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Media and Body Image

Perception vs. Reality: Dangerous Impact Upon Children and Teens

Body image is how you perceive your physical appearance – how you feel about how the way you look, and how you think others perceive you.

Those who have a poor body image perceive their body as being unattractive or even repulsive to others, while those with a good body image will see themselves as attractive to others, or will at least accept their body in its current form.

A major reason many people have a negative body image is because of the impact that media have had on our perception of body image.

Media and the “Perfect Body

Each day we are bombarded by the media each with all sorts of image-related messages about the “perfect body.

Ultra-thin models and actresses appear in ads on television and in movies. Even though media photos of many actresses and actors are airbrushed so they appear younger and thinner, many people see them as having achieved an ideal weight.

One study found that the average height and weight for a model is 5’10″ and 110 lbs., while the average height and weight for a woman is 5’4″ and 145 lbs. Considering that the average person sees approximately 3,000 ads and commercials daily, it’s no wonder that media have created a distorted ideal body image.

Impact of Media Upon Children and Teens

The rise of media consumption by children and teens has been dramatic given the growing availability of internet access through smart phones and laptops. On a typical day, 8 – 18 year old are engaged with some form of media about 7.5 hours.

Much of this media has messages emphasizing the importance of being attractive by being thin. This promotion of a “thin ideal” is at odds with the reality that we all come in all different shapes and sizes. and therefore unrealistic to represent only one body type as beautiful.

This collision of “perception and reality” exerts pressure and possibly contributes toward a growing level of body dissatisfaction and disordered eating amongst children and teens.

Important Role of Parents and Schools

Parents can help minimize the impact of media and have your children develop a healthy body image by:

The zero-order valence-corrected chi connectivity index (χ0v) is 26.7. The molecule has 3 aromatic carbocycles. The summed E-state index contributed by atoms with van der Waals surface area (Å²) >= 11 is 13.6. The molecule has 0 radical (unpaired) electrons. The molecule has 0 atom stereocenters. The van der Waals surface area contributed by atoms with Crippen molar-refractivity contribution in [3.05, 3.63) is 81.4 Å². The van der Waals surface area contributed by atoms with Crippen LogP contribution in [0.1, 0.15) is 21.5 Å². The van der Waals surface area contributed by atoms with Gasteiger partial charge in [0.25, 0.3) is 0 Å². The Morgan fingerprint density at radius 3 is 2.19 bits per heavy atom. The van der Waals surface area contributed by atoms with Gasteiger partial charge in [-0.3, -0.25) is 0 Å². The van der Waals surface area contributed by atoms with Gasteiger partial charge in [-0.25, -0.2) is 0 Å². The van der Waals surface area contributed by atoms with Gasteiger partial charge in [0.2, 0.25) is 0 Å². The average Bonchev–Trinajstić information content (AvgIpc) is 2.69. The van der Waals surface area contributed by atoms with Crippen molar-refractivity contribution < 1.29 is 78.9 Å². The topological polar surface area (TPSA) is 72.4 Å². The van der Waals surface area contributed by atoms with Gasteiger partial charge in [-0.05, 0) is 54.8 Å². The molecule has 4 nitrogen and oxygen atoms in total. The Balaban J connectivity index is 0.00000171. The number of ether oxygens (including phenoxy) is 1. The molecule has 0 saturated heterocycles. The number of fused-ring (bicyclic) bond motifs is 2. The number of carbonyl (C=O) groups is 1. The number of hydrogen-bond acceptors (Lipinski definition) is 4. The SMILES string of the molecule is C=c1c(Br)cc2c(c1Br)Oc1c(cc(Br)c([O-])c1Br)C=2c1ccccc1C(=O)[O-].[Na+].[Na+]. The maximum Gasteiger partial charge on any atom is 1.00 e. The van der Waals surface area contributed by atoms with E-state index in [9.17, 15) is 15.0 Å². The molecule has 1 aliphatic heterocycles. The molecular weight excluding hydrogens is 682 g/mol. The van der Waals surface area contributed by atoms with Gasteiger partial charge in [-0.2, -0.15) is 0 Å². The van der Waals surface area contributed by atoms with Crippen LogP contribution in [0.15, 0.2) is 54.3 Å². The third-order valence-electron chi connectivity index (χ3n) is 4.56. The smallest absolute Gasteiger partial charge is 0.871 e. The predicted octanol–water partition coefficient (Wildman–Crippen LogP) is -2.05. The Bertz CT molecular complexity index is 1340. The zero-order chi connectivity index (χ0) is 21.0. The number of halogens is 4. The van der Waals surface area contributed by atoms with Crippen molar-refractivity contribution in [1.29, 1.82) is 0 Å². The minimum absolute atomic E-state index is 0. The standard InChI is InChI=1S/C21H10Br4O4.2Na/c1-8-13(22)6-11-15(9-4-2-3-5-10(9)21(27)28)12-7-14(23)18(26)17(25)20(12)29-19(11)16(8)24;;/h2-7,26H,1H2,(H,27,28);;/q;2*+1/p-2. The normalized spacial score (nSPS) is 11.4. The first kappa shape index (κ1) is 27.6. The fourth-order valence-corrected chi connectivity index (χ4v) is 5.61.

• Talking to them about the health risks of being thin.
  • Explaining how media images are altered and that the body image shown is not real.
  • Reading up on eating disorders and understanding the symptoms.
  • Limiting your children’s exposure to the body image portrayed by the media.
  • Discussing what a healthy, positive body image is.

Schools have a role in providing a supportive, safe and body image-friendly environment. Direct support for students about body image should be available, with a focus on building resilience towards negative body image messages, in a way that is appropriate for their age and sex.

Introducing an Important Educational and Prevention Resource for Teachers, Students and Parents

Walden Center’s School-Based Eating Disorders Prevention Program was designed to help students, parents and teachers better understand the issues related to poor body image, low self esteem, and disordered eating.

The program focuses on helping participants develop an understanding of what a healthy relationship with food and exercise looks like, while also strengthening behaviors and ideas that help build resiliency in the face of unrelenting social pressures (from both internal and external influences including media). Discussions, activities, small-group exercises and formal presentations are used to engage audiences.

A key component of the program is empowerment — helping kids and adults feel more confident and comfortable discussing and voicing their concerns about disordered eating behaviors (whether their own or someone else’s.

Our program can help your children and students better understand the impact of media on body image. It can also help them begin to develop a healthy relationship with food, exercise, self and peers.

If you are interested in scheduling a program at your school, please contact Kristin Brawn at KBrawn@WaldenBehavioralCare.com.